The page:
Republicans Running From Far-Right “Pro-Life” Culture Warriors

Scott Swenson

Goldwater. Eisenhower. Carlson. Powell. Not elites, but "real Republicans" who are very "pro-Republican" are challenging the far-right anti-choice extremes within their own party.

The election is far from over, but if you watch what is happening in the Republican Party right now, it sure seems like the most extreme fringe of the anti-choice right wing must either put up or shut up on election day. It’s not the Democrats who are saying that, it’s Republicans who are saying it. Loudly. Clearly. With conviction. 

Just today, CC Goldwater, granddaughter of Mr. Conservative, Sen. Barry Goldwater, said it this way:

My grandfather (Paka) would never suggest denying a woman’s right to
choose. My grandmother co-founded Planned Parenthood in Arizona in the
1930’s, a cause my grandfather supported. I’m not sure about how he
would feel about marriage rights based on same-sex orientation. I think
he would feel that love and respect for one’s privacy is what matters
most and not the intolerance and poor judgment displayed by McCain over
the years. Paka respected our civil liberties and passed on the message
that that we should conduct our lives standing up for the basic
freedoms we hold so dear.

For a while, there were several candidates who aligned themselves
with the Goldwater version of Conservative thought. My grandfather had
undying respect for the U.S. Constitution, and an understanding of its
true meanings.

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There always have been a glimmer of hope that someday, someone would
"race through the gate" full steam in Goldwater style. Unfortunately,
this hasn’t happened, and the Republican brand has been tarnished in a
shameless effort to gain votes and appeal to the lowest emotion, fear.
Nothing about McCain, except for maybe a uniform, compares to the same
ideology of what Goldwater stood for as a politician. The McCain/Palin
plan is to appear diverse and inclusive, using women and minorities to
push an agenda that makes us all financially vulnerable, fearful, and
less safe.

 

Also today, former Republican Governor of Minnesota, Arne Carlson, endorsed Obama and took a shot at his fellow Republican Congresswoman from Minnesota, the far-right anti-choice Rep. Michele Bachmann. According to the AP:

Carlson, who served from 1991 to 1998, also cited recent comments by
GOP Congresswoman Michele Bachmann questioning whether politicians have
"pro-America or anti-America views."
"Regardless of our
party, regardless of our partisan inclinations, there is no interest
more compelling than the interest in the well-being of the United
States…"

 

Susan Eisenhower, daughter for former president, Gen. Dwight David Eisenhower, has long been an Obama supporter.  Last Sunday, Gen. Colin Powell came out for Obama with statements that also referenced Bachmann and the far-right extremists that have controlled the GOP for a generation, and expressed his concern about a Supreme Court that would tilt too far to the right.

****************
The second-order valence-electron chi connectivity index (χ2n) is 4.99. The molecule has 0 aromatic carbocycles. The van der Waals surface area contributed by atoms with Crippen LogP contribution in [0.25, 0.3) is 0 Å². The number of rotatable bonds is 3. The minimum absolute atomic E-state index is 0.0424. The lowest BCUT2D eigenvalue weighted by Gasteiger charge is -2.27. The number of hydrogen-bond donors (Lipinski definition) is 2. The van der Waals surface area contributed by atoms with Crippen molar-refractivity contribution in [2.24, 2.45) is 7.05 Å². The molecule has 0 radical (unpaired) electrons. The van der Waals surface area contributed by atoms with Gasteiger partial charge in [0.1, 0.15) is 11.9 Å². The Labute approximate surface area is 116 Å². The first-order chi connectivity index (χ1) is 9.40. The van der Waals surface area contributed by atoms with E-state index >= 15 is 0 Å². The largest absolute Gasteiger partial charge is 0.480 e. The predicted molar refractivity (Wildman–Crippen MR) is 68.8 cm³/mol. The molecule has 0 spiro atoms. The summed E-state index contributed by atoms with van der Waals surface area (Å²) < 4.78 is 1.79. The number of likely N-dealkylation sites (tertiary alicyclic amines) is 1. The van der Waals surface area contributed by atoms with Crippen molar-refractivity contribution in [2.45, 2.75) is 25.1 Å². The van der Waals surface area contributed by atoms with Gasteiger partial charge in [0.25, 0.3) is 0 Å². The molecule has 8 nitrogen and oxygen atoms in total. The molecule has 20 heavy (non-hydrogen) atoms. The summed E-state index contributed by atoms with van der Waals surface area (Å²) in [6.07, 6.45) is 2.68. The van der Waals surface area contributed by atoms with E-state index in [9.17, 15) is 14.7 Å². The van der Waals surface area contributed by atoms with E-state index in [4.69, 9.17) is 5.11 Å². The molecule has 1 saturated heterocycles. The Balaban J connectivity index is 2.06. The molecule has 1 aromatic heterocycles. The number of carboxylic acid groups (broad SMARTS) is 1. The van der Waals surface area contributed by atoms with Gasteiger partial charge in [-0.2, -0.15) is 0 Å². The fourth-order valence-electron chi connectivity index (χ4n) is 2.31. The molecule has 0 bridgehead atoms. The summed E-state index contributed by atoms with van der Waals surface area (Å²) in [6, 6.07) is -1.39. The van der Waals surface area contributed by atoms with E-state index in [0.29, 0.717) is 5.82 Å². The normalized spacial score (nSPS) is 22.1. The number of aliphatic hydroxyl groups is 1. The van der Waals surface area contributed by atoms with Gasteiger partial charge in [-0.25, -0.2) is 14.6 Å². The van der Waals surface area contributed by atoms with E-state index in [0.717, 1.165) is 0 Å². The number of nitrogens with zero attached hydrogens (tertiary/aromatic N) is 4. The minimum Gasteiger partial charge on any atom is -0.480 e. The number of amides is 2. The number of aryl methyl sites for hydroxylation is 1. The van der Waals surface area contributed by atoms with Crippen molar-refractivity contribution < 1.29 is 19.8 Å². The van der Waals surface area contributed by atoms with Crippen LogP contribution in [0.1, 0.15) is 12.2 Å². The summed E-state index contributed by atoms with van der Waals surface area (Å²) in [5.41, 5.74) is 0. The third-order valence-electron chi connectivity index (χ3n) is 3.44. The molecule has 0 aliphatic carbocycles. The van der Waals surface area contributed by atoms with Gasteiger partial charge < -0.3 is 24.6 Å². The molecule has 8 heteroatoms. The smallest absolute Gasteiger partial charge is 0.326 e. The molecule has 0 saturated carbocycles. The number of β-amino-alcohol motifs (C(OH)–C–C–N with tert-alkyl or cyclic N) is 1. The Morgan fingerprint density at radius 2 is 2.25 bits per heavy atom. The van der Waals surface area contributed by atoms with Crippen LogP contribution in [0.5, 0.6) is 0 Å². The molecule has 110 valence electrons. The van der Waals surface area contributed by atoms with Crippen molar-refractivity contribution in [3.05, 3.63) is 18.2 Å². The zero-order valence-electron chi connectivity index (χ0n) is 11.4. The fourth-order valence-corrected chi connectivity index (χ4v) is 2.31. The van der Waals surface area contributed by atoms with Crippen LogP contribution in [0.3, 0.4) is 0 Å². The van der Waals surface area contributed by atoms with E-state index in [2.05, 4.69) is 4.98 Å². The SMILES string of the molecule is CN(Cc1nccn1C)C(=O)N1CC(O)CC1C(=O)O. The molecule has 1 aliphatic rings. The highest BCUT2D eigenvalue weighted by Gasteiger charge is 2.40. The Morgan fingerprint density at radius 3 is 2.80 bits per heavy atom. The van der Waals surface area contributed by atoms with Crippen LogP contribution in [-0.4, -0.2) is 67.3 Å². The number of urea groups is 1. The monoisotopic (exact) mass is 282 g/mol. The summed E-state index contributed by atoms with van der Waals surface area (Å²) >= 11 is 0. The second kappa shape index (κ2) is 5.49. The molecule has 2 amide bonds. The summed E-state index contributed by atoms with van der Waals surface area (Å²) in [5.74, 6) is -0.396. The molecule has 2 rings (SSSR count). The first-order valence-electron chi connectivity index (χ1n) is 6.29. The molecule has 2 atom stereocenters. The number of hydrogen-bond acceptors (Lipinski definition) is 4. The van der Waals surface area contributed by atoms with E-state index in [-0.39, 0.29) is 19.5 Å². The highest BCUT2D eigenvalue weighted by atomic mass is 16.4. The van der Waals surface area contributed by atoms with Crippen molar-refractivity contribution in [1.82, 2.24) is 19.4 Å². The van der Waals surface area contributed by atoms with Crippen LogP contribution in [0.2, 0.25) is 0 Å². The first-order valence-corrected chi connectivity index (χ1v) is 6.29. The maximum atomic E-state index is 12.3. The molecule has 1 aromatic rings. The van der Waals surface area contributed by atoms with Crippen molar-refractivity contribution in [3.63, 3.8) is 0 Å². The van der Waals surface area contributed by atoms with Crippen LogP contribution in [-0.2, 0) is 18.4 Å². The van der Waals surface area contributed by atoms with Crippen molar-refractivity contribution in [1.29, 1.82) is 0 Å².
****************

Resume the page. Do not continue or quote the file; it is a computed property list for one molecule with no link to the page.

Barry Goldwater was a man of Arizona, humble, rough-and-tumble, honest. Eisenhower came from Abeline, Kansas, about as small a town as you can get, with those values Republicans love to talk about. Colin Powell  overcame racism and the Jim Crow south to rise to the highest ranks serving his nation. Arne Carlson represents a plain spoken humility of good governance the upper Midwest is known for.

These are famous names because of the good works they have done. They are not people who had anything handed to them, they cannot be dismissed as "elites."

These are good people, from good families, "real Americans" who are very "pro-America" because they understand freedom, and they see very real threats to it.

Add to these well known names, others like Doug Kmiec, Nicholas Cafardi, and many other conservative pro-life Catholic Republicans specifically speaking up to say it is time to change the debate about abortion.  Surely somewhere, people on the extreme right of the anti-choice movement have turned around to realize no one is following them off the cliff any more.

What is most fascinating is that the threats to America these Republicans see comes from within their own party, from an anti-choice far-right extremism that has gone too far trying to infringe on the personal freedoms of their fellow Americans.

If the far-right anti-choicers can win this election for McCain-Palin, these Republicans endorsing Obama may need to find a new home. If the far-right loses this election for McCain, the Republican Party will be fascinating to watch as devolves into blame, finger pointing, and hopefully public hearings to determine who is a "real Republican" and who is very "pro-Republican." 

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